Selected Excerpts from Chapter 3 - The Silver Lining of Going Nowhere

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I love traveling and, when our circumstances began to restrict that option, I deeply missed having that experience. I would not want anyone to misinterpret this chapter as being a diatribe against travelling. It is easy to interpret a discussion on the advantages of A over B as being a promotion of A. That is not my intent. If I could have B (seeing the world), I probably would jump at the chance. Since I canít, I want to look for every benefit in A (exploring the local) that I can. Doing that helps me stay content, builds excitement about what I have and not longing for what I have not, and makes it a lot easier to not care about B. Some of these advantages may be a bit of a stretch, but you take what you are given.

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We were in a very old Honda Civic that was barely running. Our oldest daughter was only an infant at the time, and was strapped into a car seat between mountains of luggage and Christmas presents that were being ferried up a month early to avoid the shipping costs. We had packages and luggage stuffed into every available cubic inch of the interior and knew that if we were in a wreck we would either be cushion by our stuff, or killed by our stuff. We were near Philadelphia on I-95 and the traffic had been at a virtual standstill for hours. Each lane would creep forward a few feet and various jerks would try to move over to grab an extra yard or two of forward progress. As we sat in the Honda, an RV slowly moved forward on our left. I wiped the condensation from the window and looked over to a scene that astonished me. Through the picture window of the RV was the brightly lit interior with a wall mounted TV flickering over the lavish kitchen. Standing around the comfortable table was a small group of travelers in animated conversation holding cocktails and laughing over some joke. Likely the joke was the little overstuffed clown car that looked up at them through their picture window with such envy.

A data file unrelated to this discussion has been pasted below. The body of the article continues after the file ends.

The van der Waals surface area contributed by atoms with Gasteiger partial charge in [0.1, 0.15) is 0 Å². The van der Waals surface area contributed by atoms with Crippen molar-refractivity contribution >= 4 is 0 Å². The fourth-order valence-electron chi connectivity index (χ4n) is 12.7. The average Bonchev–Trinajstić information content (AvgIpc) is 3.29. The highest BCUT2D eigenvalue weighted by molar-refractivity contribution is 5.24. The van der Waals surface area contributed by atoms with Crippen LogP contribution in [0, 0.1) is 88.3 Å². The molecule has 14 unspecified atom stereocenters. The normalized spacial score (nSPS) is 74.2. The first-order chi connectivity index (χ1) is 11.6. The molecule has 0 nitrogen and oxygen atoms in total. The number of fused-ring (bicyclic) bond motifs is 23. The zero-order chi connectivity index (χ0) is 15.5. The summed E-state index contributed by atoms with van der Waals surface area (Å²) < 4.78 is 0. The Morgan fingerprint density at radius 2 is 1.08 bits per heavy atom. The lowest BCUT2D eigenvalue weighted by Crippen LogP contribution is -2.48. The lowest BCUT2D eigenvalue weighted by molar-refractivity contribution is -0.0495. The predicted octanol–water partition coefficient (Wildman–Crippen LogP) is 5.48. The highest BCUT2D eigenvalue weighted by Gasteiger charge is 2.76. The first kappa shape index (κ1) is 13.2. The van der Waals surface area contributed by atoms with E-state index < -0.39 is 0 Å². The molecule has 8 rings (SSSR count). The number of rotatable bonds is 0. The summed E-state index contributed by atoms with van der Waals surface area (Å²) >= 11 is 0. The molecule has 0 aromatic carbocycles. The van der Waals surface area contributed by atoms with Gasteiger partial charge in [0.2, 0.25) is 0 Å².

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On a four day trip, our family could easily use up almost half of the useful time preparing for travel, traveling and then recuperating from travel. On the other hand, if we decided to do a day trip to someplace nearby, such as Frederick, Maryland, we can visit the antique shops, eat in some of the dinners, explore Hood College, take our pictures in front of various covered bridges, hike to the waterfall at Cunningham Falls state park, catch a Frederick Keys minor league baseball game, and only spend a couple of hours on the road Ė total. That kind of time savings is profound. A family traveling to the Washington D.C. area for a vacation may burn up a large part of their vacation time traveling. Their five day visit is reduced to two or three real days at most. My family, living in the D.C. area could take five days and actually spend five days seeing the sights. That is almost 100% more time on vacation.


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